An analysis by Barclays Research noted that the Mexican real estate sector could be a relatively safe haven for investors.
Analysts took a cautious approach to the office and retail real estate markets, because they believe it is too early to reach a reliable conclusion amid the health phenomenon we are experiencing.
Despite Mexico facing the worst economic recession in decades, the real estate sector could be a relatively safe haven for investors, an analysis by Barclays Research stated.
Analysts claim to have a positive position on the industry, based on four reasons: its high dividend yields for 2021 with an industry average of 10%; attractive valuation; low levels of leverage of its participants in the stock market and; encouraging long-term industry trends. However, they recognize that the strong contraction of the country’s Gross Domestic Product (GDP) will have an impact on unemployment, consumption and, inevitably, on the real estate sector.
In particular, they are positive in the industrial real estate sector, because they consider that Mexico’s industrial activity must continue its course, which is based on two fundamental variables:
- The entry into force of the USMCA on July 1, where they foresee that many companies will move their supply chains to Mexico.
- Electronic commerce should boost demand for the logistics space.
Finally, analysts at Barclays took a cautious approach to the office and retail real estate markets, believing that it is too early to reach a reliable conclusion amid the health phenomenon we are experiencing.
Opinion of each station
Fibra Uno: While the COVID-19 pandemic could affect retail and office operations in the short term, FUNO’s strong cash position, favorable debt maturity schedule and attractive valuations support Barclays’ positive view of the company.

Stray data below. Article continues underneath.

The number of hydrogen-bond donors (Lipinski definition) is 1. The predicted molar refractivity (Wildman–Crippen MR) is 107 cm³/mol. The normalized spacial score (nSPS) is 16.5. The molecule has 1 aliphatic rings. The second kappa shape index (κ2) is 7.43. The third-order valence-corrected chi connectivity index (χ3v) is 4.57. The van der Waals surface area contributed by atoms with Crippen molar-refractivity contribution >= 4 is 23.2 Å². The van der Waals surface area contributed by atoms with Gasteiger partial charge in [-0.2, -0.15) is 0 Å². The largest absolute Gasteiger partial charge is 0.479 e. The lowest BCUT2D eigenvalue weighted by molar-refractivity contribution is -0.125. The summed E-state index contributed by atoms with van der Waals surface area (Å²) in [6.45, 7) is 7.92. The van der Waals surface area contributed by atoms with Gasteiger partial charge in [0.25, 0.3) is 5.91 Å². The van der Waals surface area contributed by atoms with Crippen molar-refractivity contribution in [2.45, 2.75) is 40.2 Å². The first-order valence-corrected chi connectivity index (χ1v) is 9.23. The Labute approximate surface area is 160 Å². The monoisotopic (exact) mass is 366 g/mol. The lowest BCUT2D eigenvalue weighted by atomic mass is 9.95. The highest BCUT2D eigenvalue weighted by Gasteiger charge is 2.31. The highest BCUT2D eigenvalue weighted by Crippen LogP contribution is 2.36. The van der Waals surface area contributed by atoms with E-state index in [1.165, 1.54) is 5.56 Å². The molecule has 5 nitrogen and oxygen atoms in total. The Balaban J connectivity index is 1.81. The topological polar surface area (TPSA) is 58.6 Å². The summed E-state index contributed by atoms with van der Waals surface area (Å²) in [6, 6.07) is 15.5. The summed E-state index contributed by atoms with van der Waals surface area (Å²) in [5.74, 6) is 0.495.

Danhos: Analysts understand that the COVID-19 pandemic could bring many changes in the retail and office segment, but they believe it is too early to describe them; its positive vision is based on the quality of the Danhos portfolio with premium locations, attractive valuations and a less competitive environment.
Fibra Prologis: While they like the fiber business model, its tenant base, and its focus on growing sectors such as e-commerce, which should expand further from the COVID-19 pandemic, analysts were discouraged by relative valuations and not the null increase in your target price.
Vesta: From a financial point of view, they don’t expect a strong impact from COVID-19. However, as the company is a pure industrial real estate developer and the relative valuations are not very attractive, they prefer to remain on the sidelines.
Fiber Macquarie: While they expect fiber trades to remain resilient, its significantly lower rise compared to its peers and not-so-attractive relative valuations make them cautious about their stocks.
Terrafina: After incorporating a milder impact from the COVID-19 pandemic and a lower cost of capital inputs, they increased Terra’s target price. However, until they clearly know Terra’s 1Q20 earnings in the coming days, they will have a better opinion on these stocks.